The founder and creator of the Chabad Movement in Chassidism, the great Torah scholar Rabbi Shneur Zalman, may his memory be a blessing, of the city Ladi, was known by the name Master of the Tanya. During the years 1743 and 1823, he spread the Chassidic Torah of the Bal Shem Tov. He especially worked in the towns and villages among which was also Sventzian. As it is described in The Generations of Chassidus, the old rabbi, the Master of the Tanya, had three kinds of followers in Sventzian in the year 1778. His adherents in Sventzian used to travel to the settlements in order to influence the simple Jews and transform them into followers. This was known in Vilna, where the quarrel between the Chassidim and the Misnagdim [those who opposed Chassidism] was very great at the time. The opponents of Chassidism immediately held a meeting and decided to pass judgment on the Sventzian Chassidim.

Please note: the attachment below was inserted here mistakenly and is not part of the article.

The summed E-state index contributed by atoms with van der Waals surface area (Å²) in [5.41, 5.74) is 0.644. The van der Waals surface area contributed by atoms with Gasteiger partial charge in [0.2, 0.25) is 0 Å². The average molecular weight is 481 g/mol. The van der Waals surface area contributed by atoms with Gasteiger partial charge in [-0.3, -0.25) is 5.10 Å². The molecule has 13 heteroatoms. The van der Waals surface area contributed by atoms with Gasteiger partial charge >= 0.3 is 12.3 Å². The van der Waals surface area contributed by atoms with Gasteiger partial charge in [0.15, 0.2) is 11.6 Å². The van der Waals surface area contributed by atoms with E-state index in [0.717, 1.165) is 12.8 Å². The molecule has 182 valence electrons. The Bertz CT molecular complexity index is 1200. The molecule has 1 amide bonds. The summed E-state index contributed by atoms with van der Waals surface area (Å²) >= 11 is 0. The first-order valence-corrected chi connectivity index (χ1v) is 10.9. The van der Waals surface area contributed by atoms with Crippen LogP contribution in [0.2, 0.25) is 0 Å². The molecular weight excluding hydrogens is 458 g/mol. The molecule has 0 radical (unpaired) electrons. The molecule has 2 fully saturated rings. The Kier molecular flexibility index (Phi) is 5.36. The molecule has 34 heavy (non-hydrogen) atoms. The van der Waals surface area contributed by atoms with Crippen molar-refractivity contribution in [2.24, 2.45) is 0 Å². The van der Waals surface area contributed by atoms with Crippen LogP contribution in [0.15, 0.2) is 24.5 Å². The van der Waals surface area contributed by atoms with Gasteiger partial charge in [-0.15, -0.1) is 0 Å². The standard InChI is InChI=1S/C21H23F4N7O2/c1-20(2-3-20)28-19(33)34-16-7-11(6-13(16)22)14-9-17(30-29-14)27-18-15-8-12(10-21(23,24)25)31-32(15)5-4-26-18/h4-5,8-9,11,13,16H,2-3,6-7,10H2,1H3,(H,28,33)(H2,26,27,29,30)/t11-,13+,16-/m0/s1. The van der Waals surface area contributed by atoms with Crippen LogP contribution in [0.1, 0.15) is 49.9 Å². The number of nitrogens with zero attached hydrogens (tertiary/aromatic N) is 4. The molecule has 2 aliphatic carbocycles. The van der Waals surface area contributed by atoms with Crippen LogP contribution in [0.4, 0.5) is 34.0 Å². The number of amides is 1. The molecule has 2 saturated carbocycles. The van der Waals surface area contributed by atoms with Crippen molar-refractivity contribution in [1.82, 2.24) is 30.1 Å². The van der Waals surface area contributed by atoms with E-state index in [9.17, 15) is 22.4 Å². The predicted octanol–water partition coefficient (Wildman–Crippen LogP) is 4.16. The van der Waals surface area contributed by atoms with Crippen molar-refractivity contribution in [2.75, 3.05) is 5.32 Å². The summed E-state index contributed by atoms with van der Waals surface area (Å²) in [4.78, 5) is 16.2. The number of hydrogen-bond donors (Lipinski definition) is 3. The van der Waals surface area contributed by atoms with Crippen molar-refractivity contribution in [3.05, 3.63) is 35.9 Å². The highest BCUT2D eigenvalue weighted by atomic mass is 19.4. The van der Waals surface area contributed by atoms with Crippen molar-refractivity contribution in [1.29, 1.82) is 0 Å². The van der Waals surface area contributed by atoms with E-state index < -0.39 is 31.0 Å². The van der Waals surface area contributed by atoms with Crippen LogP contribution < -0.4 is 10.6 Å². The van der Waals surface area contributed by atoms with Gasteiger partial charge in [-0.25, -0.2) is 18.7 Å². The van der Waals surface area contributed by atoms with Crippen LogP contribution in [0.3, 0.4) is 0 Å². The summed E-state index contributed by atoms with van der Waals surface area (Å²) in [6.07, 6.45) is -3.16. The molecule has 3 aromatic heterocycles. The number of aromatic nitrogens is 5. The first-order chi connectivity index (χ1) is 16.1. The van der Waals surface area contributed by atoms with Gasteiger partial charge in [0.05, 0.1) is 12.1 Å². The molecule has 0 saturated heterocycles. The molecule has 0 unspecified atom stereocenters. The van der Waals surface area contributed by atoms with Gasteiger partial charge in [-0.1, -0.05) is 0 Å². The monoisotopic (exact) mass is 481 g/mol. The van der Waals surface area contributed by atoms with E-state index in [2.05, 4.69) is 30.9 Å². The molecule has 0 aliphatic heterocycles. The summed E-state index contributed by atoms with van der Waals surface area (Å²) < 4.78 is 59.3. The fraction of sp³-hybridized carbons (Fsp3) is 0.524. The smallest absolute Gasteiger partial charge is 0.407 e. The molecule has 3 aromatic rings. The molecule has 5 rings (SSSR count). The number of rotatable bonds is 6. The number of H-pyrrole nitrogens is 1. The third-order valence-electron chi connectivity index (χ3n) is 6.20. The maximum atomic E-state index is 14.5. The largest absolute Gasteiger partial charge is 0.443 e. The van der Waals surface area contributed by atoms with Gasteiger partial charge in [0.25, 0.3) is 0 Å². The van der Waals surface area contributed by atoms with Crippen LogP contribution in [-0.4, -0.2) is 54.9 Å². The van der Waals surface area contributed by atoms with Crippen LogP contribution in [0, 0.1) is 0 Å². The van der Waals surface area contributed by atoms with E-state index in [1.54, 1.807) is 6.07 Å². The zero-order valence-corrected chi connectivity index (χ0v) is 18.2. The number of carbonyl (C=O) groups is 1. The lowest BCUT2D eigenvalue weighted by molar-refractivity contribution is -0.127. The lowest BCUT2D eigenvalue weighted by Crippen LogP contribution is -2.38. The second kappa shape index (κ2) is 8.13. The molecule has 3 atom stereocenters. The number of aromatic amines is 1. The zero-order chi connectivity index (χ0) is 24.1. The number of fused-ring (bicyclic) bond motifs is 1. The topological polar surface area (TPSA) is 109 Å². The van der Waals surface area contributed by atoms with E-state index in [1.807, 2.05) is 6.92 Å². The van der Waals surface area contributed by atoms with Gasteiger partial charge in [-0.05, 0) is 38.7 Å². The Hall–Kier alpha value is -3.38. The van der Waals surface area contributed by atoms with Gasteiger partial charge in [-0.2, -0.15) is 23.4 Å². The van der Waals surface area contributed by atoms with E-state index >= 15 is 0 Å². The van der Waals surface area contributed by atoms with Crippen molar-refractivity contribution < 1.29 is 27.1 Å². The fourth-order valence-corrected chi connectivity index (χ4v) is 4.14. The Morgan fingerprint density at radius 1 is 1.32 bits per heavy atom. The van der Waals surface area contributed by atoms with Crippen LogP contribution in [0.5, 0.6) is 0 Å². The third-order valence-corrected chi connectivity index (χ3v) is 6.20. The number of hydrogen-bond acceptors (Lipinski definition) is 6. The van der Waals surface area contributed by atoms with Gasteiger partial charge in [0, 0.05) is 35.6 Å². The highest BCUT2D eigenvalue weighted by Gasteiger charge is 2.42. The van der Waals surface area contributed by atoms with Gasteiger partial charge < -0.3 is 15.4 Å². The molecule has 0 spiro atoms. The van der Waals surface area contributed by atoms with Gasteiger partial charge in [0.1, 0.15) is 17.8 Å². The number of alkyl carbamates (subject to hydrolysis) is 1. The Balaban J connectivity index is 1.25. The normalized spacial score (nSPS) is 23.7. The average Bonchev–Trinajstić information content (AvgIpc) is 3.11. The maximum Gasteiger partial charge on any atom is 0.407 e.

The Vilna Gaon, may his memory be a blessing, was told about this and he agreed to it. The judgment that was passed was that all those who belonged to the sect (as their opponents then called Chassidism) should be persecuted.
The Vilna opponents traveled to Sventzian in order to carry out this judgment right on the spot. With them went Rabbi Zundl Volf who was very strongly tied to the Torah greats of Vilna at that time, especially to the Vilna Gaon.Their trip took place in the year 1781.
The Chassidim of Sventzian, however, did not lose their heads. On the contrary, they held themselves proudly and continued their work. When all of the Chassidim were excommunicated at the Vilna Synagogue courtyard the Chassidim of Sventzian protested against Vilna and with songs and instruments demonstrated their opposition to the excommunication.